News of the World

Rating: 3 out of 5.

United 93 and Captain Philips are two of the greatest films of the past 15 years. Paul Greengrass directed both. He also helmed 3 of the 5 entries in the Jason Bourne spy series. They include my favorites: Supremacy (2004) and Ultimatum (2007). So it goes without saying that my anticipation for Greengrass’ latest endeavor was high. News of the World is the achievement of a proficient filmmaker. The Western is a throwback to a bygone era when stately movies could expect to reap Oscar nominations in multiple categories, especially cinematography, costumes, production design, and sound. News of the World is unquestionably a beautifully constructed monument in the glorious tradition of Hollywood. Despite all this, I’m rather shocked that Paul Greengrass is responsible for it. This seems more like the fastidiously assembled effort from a talented hack than from the innovative auteur I have come to know.

The most important element in a movie is the story. Of course, all of the aforementioned components contribute. Don’t get me wrong. Those qualities are much appreciated. Particularly in our current age where this kind of grand filmmaking is on the wane. However, it’s the adventure that ultimately must captivate. News of the World is sadly lacking in this department. Paul Greengrass and Luke Davies (Lion, Beautiful Boy) adapted News of the World from the novel by Paulette Jiles. Civil War veteran Captain Jefferson Kyle Kidd (Tom Hanks) is an elderly widower traveling through northern Texas. He earns a living as a newsreader — which means he gives live readings from newspapers to paying audiences hungry for “news of the world”. He agrees to transport a young captive of the Kiowa tribe to her surviving biological relatives. And so this commences a 400-mile journey south through difficult terrain as the two lost spirits form a bond that predictably plays out like the fictional construct of a writer.

News of the World concerns Captain Jefferson Kyle Kidd and his charge Johanna Leonberger (Helena Zengel). They encounter other people but this is essentially a two-hander. The 10-year-old girl has a grim past. Four years prior, a band of Kiowa raiders killed Johanna’s parents and sister. The Native Americans spared the youth and raised her as one of their own. Recently rescued by the U.S. Army, the child has once again been torn away from her home. She doesn’t speak English, is ill-tempered, and tries to escape. She appears to be mute which allows the young actress to perform without saying much. I might have thought it unique if I had never seen Patty Duke in The Miracle Worker.

Meanwhile, no actor represents righteousness better than Hanks. The celebrity quintessentially radiates integrity unlike anyone since James Stewart. In the last decade, Hanks has portrayed real-life hero Captain Sully and returned to the iconic role of Sheriff Woody in Toy Story 4. Need further proof? He’s played Mister Rogers and Walt Disney for goodness’ sake. He is a future candidate for sainthood before he even speaks. It’s a cinematic shorthand that works. I fully admit that. His inherently comforting demeanor alleviates the legend from having to display the nuance and craft that would be demanded of a less experienced actor. I don’t fault him for that. Nevertheless, the presentation feels so calculated and conventional.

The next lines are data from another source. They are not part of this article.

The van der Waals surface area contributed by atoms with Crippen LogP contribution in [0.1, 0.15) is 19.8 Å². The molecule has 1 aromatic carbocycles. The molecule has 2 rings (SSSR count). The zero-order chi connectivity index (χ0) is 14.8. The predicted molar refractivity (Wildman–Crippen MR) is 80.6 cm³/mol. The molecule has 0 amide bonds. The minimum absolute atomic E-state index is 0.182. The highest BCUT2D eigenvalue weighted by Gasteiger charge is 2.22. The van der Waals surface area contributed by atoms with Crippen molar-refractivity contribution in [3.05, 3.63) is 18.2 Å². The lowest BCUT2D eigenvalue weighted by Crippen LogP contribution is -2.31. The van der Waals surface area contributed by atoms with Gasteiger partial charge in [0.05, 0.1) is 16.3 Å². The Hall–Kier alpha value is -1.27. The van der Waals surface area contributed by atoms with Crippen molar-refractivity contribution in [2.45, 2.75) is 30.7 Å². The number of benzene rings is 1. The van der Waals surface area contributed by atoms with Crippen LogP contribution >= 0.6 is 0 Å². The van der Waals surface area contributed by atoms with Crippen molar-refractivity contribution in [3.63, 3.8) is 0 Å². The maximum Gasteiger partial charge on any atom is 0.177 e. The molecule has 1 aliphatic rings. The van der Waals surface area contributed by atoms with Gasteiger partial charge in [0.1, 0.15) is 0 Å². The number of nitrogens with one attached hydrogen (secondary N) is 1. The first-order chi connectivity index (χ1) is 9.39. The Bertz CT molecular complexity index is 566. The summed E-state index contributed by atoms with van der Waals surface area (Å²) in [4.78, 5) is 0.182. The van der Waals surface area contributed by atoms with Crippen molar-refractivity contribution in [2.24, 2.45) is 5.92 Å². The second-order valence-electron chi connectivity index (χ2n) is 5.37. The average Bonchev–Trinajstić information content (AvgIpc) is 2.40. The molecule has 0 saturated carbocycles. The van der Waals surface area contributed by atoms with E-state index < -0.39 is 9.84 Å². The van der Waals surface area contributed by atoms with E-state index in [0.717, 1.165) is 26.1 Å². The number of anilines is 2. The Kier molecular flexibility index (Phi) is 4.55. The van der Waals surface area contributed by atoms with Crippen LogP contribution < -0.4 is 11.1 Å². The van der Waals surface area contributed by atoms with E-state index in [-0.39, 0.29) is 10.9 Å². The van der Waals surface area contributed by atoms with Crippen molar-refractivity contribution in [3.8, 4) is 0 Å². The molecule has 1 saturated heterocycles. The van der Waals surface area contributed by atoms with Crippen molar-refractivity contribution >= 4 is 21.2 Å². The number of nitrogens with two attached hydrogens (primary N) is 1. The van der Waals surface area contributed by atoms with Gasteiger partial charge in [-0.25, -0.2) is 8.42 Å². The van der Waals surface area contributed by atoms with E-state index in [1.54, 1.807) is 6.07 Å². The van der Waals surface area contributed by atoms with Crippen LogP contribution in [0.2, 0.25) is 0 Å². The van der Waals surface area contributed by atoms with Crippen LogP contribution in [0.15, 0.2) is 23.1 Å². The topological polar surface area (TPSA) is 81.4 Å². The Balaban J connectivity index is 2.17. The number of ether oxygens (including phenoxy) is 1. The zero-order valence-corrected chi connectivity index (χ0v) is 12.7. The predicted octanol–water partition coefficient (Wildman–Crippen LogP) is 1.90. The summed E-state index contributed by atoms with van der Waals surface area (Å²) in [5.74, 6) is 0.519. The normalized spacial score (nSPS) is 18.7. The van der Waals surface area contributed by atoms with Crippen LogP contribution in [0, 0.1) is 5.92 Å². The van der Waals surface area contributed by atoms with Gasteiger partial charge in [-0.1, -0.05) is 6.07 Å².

News of the World is a piece of historical fiction that explores the definition of a family. That’s a nice idea but it unfolds at such a languid tempo. Nothing surprising occurs in this sanctimonious tale. The chronicle gradually limps to its inevitable conclusion with precious little enthusiasm. We keep expecting more conflict between these two disparate souls but Captain Kidd’s polite and mannerly personality doesn’t provide much friction. As the narrative plods along there are various vignettes. The duo meet three ex-Confederate soldiers. This leads to a shootout which got my hopes up for more excitement. Sadly that was the high point. They encounter more nasty fellows that want to rid the county from outsiders. The “good” and “bad” individuals might as well have those words stamped on their forehead. Granted some of the most captivating films ever made have clearly defined characters. It’s just that the saga is so lethargic. I guess I wasn’t expecting a drama to start at a snail’s pace and then frequently apply the brakes.

12-24-20

4 Responses to “News of the World”

  1. I too am surprised to see Paul Greengrass’ name on this. It doesn’t look like something he’d do. Despite the less-than-enthusiastic review I am looking forward to seeing this, as Hanks is always a win for me (though I do take your point about his type-casting at this point — he’s predictable with the roles he takes, but in this case I think it’s a good thing.)

    Like

  2. I agree, this was too easy. Little girl was pretty good. 3 ⭐️

    Like

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